Con to the question "Should Performance Enhancing Drugs (Such as Steroids) Be Accepted in Sports?"
"One, not all cyclists dope, nor do they want to...The vast majority of cyclists who would prefer to race clean...are instead tempted to dope simply to keep up with the small minority who aggressively dope for a competitive advantage...Modern oxygen-vector doping is so effective, a rider has two choices: dope and keep up, or stay clean and fall behind...
Second, not all doping techniques are created equal. The most effective regimens are also the most sophisticated and expensive...So if doping is legalized, the sport's richest riders and teams will have access to techniques that lesser lights don't. The playing field, never level, would be tilted permanently.
Medical laws and medical ethics prevent us from letting athletes use these substances outside of a clinical trial. But athletes, who eagerly seek out anything that will give them a competitive edge, will still try and get them...Simply put, wherever you draw the line, something, some technique or substance, will always be off-limits. And so you've merely moved the line, not erased it...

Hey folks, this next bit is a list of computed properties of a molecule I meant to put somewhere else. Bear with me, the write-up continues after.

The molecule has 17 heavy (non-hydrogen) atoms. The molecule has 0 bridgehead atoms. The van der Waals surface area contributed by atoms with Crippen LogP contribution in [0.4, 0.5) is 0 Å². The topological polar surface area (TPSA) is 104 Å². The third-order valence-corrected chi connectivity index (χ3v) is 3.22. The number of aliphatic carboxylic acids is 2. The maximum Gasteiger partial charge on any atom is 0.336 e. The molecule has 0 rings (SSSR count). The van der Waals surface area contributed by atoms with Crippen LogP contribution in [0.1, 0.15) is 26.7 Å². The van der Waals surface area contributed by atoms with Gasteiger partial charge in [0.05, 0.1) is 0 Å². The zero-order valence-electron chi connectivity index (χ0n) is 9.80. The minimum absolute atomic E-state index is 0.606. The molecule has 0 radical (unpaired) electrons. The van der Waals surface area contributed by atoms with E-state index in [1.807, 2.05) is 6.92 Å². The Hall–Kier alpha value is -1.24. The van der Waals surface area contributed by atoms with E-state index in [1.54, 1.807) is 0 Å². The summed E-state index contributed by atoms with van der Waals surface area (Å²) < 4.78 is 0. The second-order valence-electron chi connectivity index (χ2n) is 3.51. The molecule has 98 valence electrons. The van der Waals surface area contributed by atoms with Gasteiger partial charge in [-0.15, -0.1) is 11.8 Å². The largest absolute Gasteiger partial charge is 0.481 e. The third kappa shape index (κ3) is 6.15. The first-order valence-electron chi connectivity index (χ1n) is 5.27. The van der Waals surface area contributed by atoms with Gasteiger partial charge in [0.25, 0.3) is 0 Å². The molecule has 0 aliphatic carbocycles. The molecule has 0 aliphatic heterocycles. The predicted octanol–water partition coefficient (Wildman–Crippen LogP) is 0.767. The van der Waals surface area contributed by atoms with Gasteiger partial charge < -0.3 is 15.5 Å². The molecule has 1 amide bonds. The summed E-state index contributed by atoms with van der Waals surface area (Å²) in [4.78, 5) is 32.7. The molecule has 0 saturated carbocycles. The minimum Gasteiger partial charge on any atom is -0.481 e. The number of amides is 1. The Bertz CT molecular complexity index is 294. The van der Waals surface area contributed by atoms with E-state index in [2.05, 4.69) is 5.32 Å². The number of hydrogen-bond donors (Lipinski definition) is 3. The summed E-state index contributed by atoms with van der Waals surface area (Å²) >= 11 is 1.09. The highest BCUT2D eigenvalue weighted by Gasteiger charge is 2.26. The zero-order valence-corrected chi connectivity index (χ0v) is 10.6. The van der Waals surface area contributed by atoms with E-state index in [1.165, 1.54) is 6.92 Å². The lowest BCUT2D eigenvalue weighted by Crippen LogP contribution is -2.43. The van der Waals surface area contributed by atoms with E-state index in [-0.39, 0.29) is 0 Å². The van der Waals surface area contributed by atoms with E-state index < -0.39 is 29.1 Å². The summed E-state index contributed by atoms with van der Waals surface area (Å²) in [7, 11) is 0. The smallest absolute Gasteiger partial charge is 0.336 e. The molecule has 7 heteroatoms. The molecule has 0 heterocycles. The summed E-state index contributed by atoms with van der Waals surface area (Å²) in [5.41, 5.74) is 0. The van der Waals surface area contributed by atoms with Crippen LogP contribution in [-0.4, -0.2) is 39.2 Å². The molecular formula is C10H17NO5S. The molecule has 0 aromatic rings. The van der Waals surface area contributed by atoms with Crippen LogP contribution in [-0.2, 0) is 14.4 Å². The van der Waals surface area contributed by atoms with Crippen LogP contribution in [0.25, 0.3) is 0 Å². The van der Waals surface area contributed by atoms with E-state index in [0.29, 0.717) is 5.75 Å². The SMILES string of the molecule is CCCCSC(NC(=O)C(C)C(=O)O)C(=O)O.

Finally, none of that addresses the moral problems involved in legalizing doping. Doping in sports isn't inherently wrong; it's wrong by the value system with which we judge sports. Sports themselves are by their nature civilized: everyone agrees to follow a certain set of rules. If you don't, that's cheating. Legalizing doping doesn't change those rules as much as remove them altogether, and then it's no longer a sport, but merely entertainment. Right or wrong, we look to sports and to athletes for an inspiration that mere entertainment cannot provide - there is an implicit contract that the sweat and effort we see before us is real and natural. Do you want to see who's the best athlete, or just who had the best access to pharmaceutical enhancement?"
"Why Legalizing Sports Doping Won't Work," New York Times, July 27, 2007